Recently, Mary Webster, a longtime pal and resident of Central Oregon—and whale of a fine photographer—sent me images of Sauvie Island, located on the Columbia River, north of Portland. It has a beautiful wildlife management area on it, operated by the Oregon Department of Fish and Wildlife, nestled in amongst several hundred acres of private farmland.
Webster's wonderful e-mail triggered a lot of memories of my times coming and going on Sauvie Island back when I was the naturalist for The Oregon Museum of Science and Industry in the '60s.
- Jim Anderson
- Female Barn Owl heading out to hunt.
I interacted with the old Oregon Game Commission employees in those days, helping to get lead banned in waterfowl hunting ammunition. My favorite helper was Del Sanford, manager of the preserve, who was one of the more important people to get the lead ammunition ban through. Bottom-feeding ducks, such as mallards, scooped up lead shot with the vegetation they harvested, the lead killing and crippling more ducks than hunters did.
As I interacted with Sanford and his staff about wildlife living and resting in and on the management area, I was informed of a barn owl nesting in a box put up for wood ducks. This gave me the idea of answering a lot of questions I had about how barn owls (which are strictly nocturnal hunters), such as, how do they go about capturing rodents they feed to their nestlings?
Driving home from the management area, the idea of following the owl when she was on a hunting trip hatched in my head, along with the idea of how to see her doing so in the dark of night: night vision goggles!
Night vision goggles allow one to view objects in the dark, but offer no magnification. However, they are strapped to your head, so you don't have to hold them to your eyes in order to see through them, and that frees your hands for other chores.
After wearing the goggles for three nights and noticing how effective they were for night vision, I had my pal, Ed Park, take me to that barn owl nest box and leave me, so I could follow the adult all night to watch her hunt. I then asked him to come back and get me at 2 am.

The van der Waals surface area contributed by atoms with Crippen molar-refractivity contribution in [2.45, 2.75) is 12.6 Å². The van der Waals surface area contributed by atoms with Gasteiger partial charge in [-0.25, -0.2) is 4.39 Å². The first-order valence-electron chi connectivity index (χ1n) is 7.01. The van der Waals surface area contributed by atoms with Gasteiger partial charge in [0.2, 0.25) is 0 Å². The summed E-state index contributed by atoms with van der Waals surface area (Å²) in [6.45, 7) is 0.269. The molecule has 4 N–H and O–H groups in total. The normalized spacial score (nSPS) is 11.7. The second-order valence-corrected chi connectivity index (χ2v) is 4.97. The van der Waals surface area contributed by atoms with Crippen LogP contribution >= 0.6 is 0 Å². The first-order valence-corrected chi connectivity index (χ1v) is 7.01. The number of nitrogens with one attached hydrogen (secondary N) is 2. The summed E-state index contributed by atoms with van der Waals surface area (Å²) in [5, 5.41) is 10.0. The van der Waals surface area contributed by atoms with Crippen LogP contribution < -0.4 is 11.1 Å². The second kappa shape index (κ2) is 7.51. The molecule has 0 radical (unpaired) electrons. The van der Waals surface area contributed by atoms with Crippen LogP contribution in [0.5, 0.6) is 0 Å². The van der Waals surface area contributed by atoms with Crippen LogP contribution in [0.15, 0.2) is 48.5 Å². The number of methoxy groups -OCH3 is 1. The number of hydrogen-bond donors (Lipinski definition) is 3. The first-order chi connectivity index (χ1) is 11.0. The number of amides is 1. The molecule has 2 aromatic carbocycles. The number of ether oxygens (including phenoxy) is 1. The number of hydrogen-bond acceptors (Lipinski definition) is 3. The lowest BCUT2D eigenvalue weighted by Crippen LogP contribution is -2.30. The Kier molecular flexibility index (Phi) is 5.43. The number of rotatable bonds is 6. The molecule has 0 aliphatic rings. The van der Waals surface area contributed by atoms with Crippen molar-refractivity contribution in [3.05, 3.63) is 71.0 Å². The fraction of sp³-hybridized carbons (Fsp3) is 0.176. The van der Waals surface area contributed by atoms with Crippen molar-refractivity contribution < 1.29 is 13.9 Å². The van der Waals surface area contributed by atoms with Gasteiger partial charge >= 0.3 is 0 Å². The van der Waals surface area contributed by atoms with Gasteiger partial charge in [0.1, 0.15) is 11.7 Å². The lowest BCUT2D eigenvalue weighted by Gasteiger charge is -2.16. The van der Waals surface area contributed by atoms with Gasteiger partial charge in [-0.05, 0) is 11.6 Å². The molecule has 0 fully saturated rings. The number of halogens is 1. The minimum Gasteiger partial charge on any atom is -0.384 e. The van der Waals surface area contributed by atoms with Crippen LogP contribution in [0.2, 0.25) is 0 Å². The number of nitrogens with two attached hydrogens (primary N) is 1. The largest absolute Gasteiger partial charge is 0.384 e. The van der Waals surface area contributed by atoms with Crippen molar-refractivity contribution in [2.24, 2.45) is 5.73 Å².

My night vision was so good that when the female barn owl came out to go hunting I followed her easily. I wore heavy socks so as not to make too much noise and started out giving her a lot of room.
She stopped at the first field and I hunkered down behind an old wild rose bush to watch as she quartered the field dropping several times to grab up a rodent. I could hear the squeak as she killed the small mice, and followed her back to the nest box.
The babies were somehow aware of her returning and began to make raspy, squeaking noises as she was approaching the box. Then I could hear them gobbling down the prey mom burped back up for them.
On the next trip, she came back to see what/who was following her, but then I think she shrugged her shoulders and went back to hunting, muttering about humans. At about midnight she came out of the box and took off in another direction, I thought heading to a distant field.
- Reuben Anderson
- An illustration of Jim's antics by his son, Reuben Anderson.
I had trouble keeping up with her as the route she took was littered with more wild rose bushes I had to leap over. (In those days I was a misplaced logger and in good physical shape, so I started running and leaping over the bushes.)
About the third one I sailed over was my undoing. I caught the toe of my stocking-covered foot on an old branch and went head-first into the bush.
When I came to, and opened my eyes, everything looked fuzzy. I was hurting pretty badly on the side of my head and shoulder. While I was laying on my back, looking up, and as my vision returned, I saw the owl fly by, circle me, and then leave. Even with all the pain I was feeling, it made me chuckle — I imagined she was laughing, and muttering, "That'll teach him...".
Well, it took over an hour for me to get enough strength to crawl out of that tough old rose bush. Then I discovered I couldn't walk from dizziness, and my head was bleeding. I held my handkerchief on the side of my head that was torn open and began to crawl to the road where Ed Park was going to pick me up at 2 am.
By the time he came by to get me I was in bad shape and could barely keep my eyes open. When he pulled up alongside me lying there, he bent down, raised my bloody head, pawed into my hair to see how bad I was hurt, and with a laugh he said, "Remind me to never go out at night playing with barn owls..." and away we went to the hospital.
I can still hear that doctor working on my torn scalp, "I see you have an old injury — what happened to your ear that you had to have it stitched up?" he asked while cleaning up my head. So while he was putting in the current stitches on my skull I told him about the poppa Great horned owl in Alfalfa that almost tore my ear off back in the '50s...another tale for another time....